That is the polar opposite of what those who claim that the Bible is the unerring, to-be-taken-literally word of God, do. They may, indeed, be following the letter of Jesus's advice to obey; but they completely miss the spirit.
To come back to the subject of that horrible book, slavery is wrong because, at the very least, it removes a person's autonomy. It is harmful. Full stop. In the face of that there is absolutely no need to make specious and downright ridiculous arguments to the effect that the Bible doesn't condone slavery, when it quite plainly does. All you have to do is let go of the idea that the Bible is, from start to finish, in every jot and tittle, the unerringly transcribed word of your god. Some parts of it are, yes, quite plainly represented as direct commands from on high (and, for the purpose of this series of posts, I'm not going to argue about the truth of such claims). Some, especially in the Old Testament, are equally plainly attempts at portraying secular history, as filtered though oral tradition, religious and non-religious mythology, religious self-justification, nationalist and tribal self-aggrandisement, and, quite probably, a rather fanciful, not entirely fact-based approach to what constitutes 'proper' history in the first place.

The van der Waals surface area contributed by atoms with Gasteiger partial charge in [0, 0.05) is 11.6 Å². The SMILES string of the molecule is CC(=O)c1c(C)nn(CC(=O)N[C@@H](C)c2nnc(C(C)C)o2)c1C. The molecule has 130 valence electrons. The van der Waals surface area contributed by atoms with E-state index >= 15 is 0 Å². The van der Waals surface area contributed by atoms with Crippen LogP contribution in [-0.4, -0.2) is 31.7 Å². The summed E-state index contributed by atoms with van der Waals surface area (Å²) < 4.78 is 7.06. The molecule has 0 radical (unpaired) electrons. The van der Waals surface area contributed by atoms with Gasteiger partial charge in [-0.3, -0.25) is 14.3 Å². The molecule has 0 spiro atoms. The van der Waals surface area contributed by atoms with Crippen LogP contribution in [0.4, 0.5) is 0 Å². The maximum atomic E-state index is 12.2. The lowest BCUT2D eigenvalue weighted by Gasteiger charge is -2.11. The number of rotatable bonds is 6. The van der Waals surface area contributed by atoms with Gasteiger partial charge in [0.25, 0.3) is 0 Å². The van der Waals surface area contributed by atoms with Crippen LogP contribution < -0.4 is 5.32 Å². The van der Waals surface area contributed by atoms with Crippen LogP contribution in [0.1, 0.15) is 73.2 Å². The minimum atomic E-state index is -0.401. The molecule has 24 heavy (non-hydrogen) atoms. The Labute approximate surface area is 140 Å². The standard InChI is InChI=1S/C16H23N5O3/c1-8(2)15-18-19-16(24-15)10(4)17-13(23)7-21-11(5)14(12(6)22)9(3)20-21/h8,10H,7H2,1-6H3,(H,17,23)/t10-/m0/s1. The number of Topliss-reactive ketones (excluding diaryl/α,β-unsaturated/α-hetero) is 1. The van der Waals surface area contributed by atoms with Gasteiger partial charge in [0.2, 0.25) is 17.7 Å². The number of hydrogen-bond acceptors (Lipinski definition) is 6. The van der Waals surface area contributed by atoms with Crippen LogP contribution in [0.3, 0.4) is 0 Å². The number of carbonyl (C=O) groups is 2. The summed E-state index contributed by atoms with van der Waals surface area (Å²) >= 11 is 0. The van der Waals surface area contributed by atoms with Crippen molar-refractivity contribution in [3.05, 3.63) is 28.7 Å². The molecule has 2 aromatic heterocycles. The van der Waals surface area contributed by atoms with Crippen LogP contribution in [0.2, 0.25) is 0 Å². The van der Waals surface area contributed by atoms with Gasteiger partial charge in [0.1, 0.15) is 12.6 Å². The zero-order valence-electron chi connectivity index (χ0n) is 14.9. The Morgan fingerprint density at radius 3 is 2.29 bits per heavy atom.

I'm deliberately not, in the series of posts dealing with this book, bashing on all religion and religious views everywhere. Frankly, the book itself is horrible enough, and any reasonable religious person who wants to read it should not, in my opinion, be faced with having to wade through a diatribe against their core belief from me before starting on it. Most religious people, who don't treat their holy book as literalists do, don't deserve that. (How they work out which parts to treat as true and which not, which parts constitute 'command' and which constitute an attempt to merely record events, I don't know. And it's an argument for another time and place.)
But the literalists…